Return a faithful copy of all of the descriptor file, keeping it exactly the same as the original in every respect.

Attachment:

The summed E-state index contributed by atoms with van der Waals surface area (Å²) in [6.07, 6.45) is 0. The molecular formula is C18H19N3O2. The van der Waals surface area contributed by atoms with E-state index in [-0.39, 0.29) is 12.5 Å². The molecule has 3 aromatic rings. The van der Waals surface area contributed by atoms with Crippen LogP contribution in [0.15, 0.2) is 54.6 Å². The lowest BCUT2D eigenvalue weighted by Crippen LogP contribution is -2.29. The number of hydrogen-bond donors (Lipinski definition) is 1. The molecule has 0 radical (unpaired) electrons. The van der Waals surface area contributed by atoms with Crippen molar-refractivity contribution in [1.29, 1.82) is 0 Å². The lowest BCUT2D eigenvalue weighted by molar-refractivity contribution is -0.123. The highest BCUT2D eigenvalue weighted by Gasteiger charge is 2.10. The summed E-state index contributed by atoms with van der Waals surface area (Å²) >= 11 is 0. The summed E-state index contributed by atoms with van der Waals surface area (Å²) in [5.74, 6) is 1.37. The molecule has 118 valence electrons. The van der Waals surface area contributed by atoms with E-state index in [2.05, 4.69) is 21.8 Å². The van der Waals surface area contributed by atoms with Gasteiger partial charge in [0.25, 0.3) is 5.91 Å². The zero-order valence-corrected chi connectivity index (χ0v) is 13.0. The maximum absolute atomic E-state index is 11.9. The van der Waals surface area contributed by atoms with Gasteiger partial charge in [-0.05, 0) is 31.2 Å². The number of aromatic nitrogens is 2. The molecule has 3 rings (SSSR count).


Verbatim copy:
The summed E-state index contributed by atoms with van der Waals surface area (Å²) in [6.07, 6.45) is 0. The molecular formula is C18H19N3O2. The van der Waals surface area contributed by atoms with E-state index in [-0.39, 0.29) is 12.5 Å². The molecule has 3 aromatic rings. The van der Waals surface area contributed by atoms with Crippen LogP contribution in [0.15, 0.2) is 54.6 Å². The lowest BCUT2D eigenvalue weighted by Crippen LogP contribution is -2.29. The number of hydrogen-bond donors (Lipinski definition) is 1. The molecule has 0 radical (unpaired) electrons. The van der Waals surface area contributed by atoms with Crippen molar-refractivity contribution in [1.29, 1.82) is 0 Å². The lowest BCUT2D eigenvalue weighted by molar-refractivity contribution is -0.123. The highest BCUT2D eigenvalue weighted by Gasteiger charge is 2.10. The summed E-state index contributed by atoms with van der Waals surface area (Å²) >= 11 is 0. The summed E-state index contributed by atoms with van der Waals surface area (Å²) in [5.74, 6) is 1.37. The molecule has 118 valence electrons. The van der Waals surface area contributed by atoms with E-state index in [2.05, 4.69) is 21.8 Å². The van der Waals surface area contributed by atoms with Gasteiger partial charge in [0.25, 0.3) is 5.91 Å². The zero-order valence-corrected chi connectivity index (χ0v) is 13.0. The maximum absolute atomic E-state index is 11.9. The van der Waals surface area contributed by atoms with Gasteiger partial charge in [-0.05, 0) is 31.2 Å². The number of aromatic nitrogens is 2. The molecule has 3 rings (SSSR count).